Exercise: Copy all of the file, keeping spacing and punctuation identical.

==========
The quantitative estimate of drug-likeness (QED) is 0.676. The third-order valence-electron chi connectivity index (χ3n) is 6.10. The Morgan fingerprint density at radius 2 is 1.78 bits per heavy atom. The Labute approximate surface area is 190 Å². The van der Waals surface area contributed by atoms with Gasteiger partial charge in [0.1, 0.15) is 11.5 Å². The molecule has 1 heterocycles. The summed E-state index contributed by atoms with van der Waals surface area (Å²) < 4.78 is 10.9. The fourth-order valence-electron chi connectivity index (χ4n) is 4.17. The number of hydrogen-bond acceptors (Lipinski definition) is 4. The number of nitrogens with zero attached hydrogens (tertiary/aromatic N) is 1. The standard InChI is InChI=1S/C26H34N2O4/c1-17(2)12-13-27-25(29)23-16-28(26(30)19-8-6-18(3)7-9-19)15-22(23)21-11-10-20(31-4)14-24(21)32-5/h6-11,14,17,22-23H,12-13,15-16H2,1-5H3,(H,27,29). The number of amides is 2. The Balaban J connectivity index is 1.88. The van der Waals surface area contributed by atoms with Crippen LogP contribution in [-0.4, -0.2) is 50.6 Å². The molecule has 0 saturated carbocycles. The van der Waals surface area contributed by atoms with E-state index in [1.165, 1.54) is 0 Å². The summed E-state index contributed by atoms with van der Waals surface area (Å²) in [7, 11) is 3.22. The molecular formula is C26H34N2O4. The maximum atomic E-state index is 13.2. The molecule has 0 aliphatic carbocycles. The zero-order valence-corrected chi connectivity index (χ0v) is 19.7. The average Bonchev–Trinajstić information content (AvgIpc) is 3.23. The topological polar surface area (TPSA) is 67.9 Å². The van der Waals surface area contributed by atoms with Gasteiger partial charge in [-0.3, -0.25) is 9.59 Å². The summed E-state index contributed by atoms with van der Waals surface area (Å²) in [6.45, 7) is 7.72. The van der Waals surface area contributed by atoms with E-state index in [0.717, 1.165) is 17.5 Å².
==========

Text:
The quantitative estimate of drug-likeness (QED) is 0.676. The third-order valence-electron chi connectivity index (χ3n) is 6.10. The Morgan fingerprint density at radius 2 is 1.78 bits per heavy atom. The Labute approximate surface area is 190 Å². The van der Waals surface area contributed by atoms with Gasteiger partial charge in [0.1, 0.15) is 11.5 Å². The molecule has 1 heterocycles. The summed E-state index contributed by atoms with van der Waals surface area (Å²) < 4.78 is 10.9. The fourth-order valence-electron chi connectivity index (χ4n) is 4.17. The number of hydrogen-bond acceptors (Lipinski definition) is 4. The number of nitrogens with zero attached hydrogens (tertiary/aromatic N) is 1. The standard InChI is InChI=1S/C26H34N2O4/c1-17(2)12-13-27-25(29)23-16-28(26(30)19-8-6-18(3)7-9-19)15-22(23)21-11-10-20(31-4)14-24(21)32-5/h6-11,14,17,22-23H,12-13,15-16H2,1-5H3,(H,27,29). The number of amides is 2. The Balaban J connectivity index is 1.88. The van der Waals surface area contributed by atoms with Crippen LogP contribution in [-0.4, -0.2) is 50.6 Å². The molecule has 0 saturated carbocycles. The van der Waals surface area contributed by atoms with E-state index in [1.165, 1.54) is 0 Å². The summed E-state index contributed by atoms with van der Waals surface area (Å²) in [7, 11) is 3.22. The molecular formula is C26H34N2O4. The maximum atomic E-state index is 13.2. The molecule has 0 aliphatic carbocycles. The zero-order valence-corrected chi connectivity index (χ0v) is 19.7. The average Bonchev–Trinajstić information content (AvgIpc) is 3.23. The topological polar surface area (TPSA) is 67.9 Å². The van der Waals surface area contributed by atoms with Gasteiger partial charge in [-0.3, -0.25) is 9.59 Å². The summed E-state index contributed by atoms with van der Waals surface area (Å²) in [6.45, 7) is 7.72. The van der Waals surface area contributed by atoms with E-state index in [0.717, 1.165) is 17.5 Å².